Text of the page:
Where did you buy Healthy Top? I’ve been calling the stores that the site said it could be found, but they don’t know what it is. I am so excited about this recipe. When you said last week you were going to use Healthy Top, I thought I would just use regular whipping cream because I am allergic to lecithin, which is why I avoid packaging and preserved food. It’s in everything, but wow the website says soy-free, low fat and low sugar. What more can you ask, yeah! The thought of making it ahead of time is so appealing and I would think beneficial giving the flavor time to develop. Can’t wait. Thank you so much.

    Sally | November 7, 2011 at 10:14 pm

    Hi Madonna. Healthy Top can be a little tough to find. if you are local (Orange County) I’ve found it at Mothers Market in Costa Mesa and Stella Lucy market in San Clemente. Otherwise, i’ve shipped it off their internet site. Keep calling and telling stores they need to carry it. I do that all of the time. Health-oriented stores will be the most receptive.

rachelsdigestif | November 7, 2011 at 10:28 pm

This looks absolutely divine and perfect for the upcoming holidays!

Connie / Marinating Online | November 8, 2011 at 10:13 am

I was hoping to find some great holiday desserts without refined sugar and this is definately going to be one of them.
I wonder if you could use splenda for an even lower glycemic index?

    Sally | November 8, 2011 at 10:57 am

    Hi Connie. I’ve not tried it with anything like Splenda. If you want to try it with Splenda, I’d use the directions more like in the original post. Cook the Splenda with the gelatin and yolk mixture. See the first step of the Spiced Pumpkin Mousse post under the dessert category. Please let us know how it comes out.

    Sally | November 17, 2013 at 10:10 am

    Connie, one more note. I am not a fan of Splenda or artificial sweeteners. They are just not good for you. Try using stevia instead. It is natural and safer.

    Sally | November 8, 2011 at 12:28 pm

    Hi Katie. It should work fine, but it will depend on how thick your puree is and how much moisture is in it. Think about the dense texture of canned pumpkin. That’s what you need. If yours is not that thick, maybe strain it through several layers of cheesecloth. Please let me know how it comes out. I’m headed to the kitchen to make some for a cooking demo class tonight!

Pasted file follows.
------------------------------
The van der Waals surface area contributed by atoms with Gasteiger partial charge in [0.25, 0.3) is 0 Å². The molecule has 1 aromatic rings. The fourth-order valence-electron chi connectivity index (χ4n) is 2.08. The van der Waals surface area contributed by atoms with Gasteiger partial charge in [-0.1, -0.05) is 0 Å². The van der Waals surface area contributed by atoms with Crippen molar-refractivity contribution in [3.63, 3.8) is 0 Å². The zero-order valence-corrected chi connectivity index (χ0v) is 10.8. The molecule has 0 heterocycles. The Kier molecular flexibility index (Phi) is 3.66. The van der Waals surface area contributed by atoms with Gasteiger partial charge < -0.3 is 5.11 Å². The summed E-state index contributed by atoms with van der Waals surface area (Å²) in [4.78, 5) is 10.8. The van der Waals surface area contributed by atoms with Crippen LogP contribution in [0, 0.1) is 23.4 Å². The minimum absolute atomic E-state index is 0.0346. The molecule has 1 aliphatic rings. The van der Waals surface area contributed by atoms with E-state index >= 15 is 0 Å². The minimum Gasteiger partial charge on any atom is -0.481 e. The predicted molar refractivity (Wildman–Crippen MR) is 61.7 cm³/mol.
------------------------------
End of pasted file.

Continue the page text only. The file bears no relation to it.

Katie | November 8, 2011 at 12:18 pm

I just made a huge batch of my own pumpkin puree, will this work?

Sally | November 9, 2011 at 4:34 pm

Sally, This looks light and lovely–it would be great after a big Thanksgiving dinner. BUT, I confess, I love my grandmother’s pumpkin pie, and I will skip a few side dishes to save room for it!

Dr. Patrick Mahaney | November 9, 2011 at 10:50 pm

Anything with pumpkin, especially if it is made by Sally Cameron, is right up my alley. Does this come in an IV (intravenous) version?

Sylvie @ Gourmande in the Kitchen | November 11, 2011 at 9:54 pm

I really like the presentation in the glasses, what an elegant touch.

Diane {Created by Diane} | November 12, 2011 at 1:09 pm

Looks delicious.
Michelle K. and I are talking about blogs now and wishing you were here, so we could meet :) I’m sure you are having a great time at IFBC, hope to meet someday!

Jeff | November 14, 2011 at 11:07 pm

Sexy! That’s the best way to describe photos like that one! I love the presentation of this dish and I can imagine guests loving it! Nicely done.

Mac | November 17, 2011 at 8:13 am

Your Creamy Spiced Pumpkin Dessert touts being Sugar Free, but there is 64 grams of sugar in a 16 oz container of Healthy Top. This is a bit deceiving for diabetics, or did I miss the sugar free version of this topping?

    Sally | November 17, 2011 at 11:04 am

    Hi Mac – Thanks for your comment so I can clarify. I don’t add any refined white sugar as is used in the original recipe. Yes, there is sugar in the Healthy Top product, 2 tablespoons per tablespoon or 64 sugars in an entire container of 16 ounces. That’s 8 sugars per serving.

    I’ve traded the refined white sugar for agave syrup, specifically the brand Xagave because i like the way they make it compared to some other agave syrups. While it not completely sugar free, the agave is lower glycemic and more diabetic friendly.

    If you need to reduce all sugars further, I’d suggest replacing the agave with stevia. The liquid form would incorporate easily, and it has zero calories and is rated zero on the glycemic index. If you used stevia instead of agave, you would only need to consider the sugars in the Healthy Top, which would make the dessert overall 8 sugars per serving. Two drops of liquid stevia = 1 teaspoon of sugar or 6 drops per tablespoon according to what I have read.

    I’ve added additional notes to the recipe and post to clarify. Thanks again.

Jillena | November 17, 2011 at 12:27 pm

I thought I was done with my menu! I am so making this!!! It was great meeting you at IFBC! I do hope we keep in touch!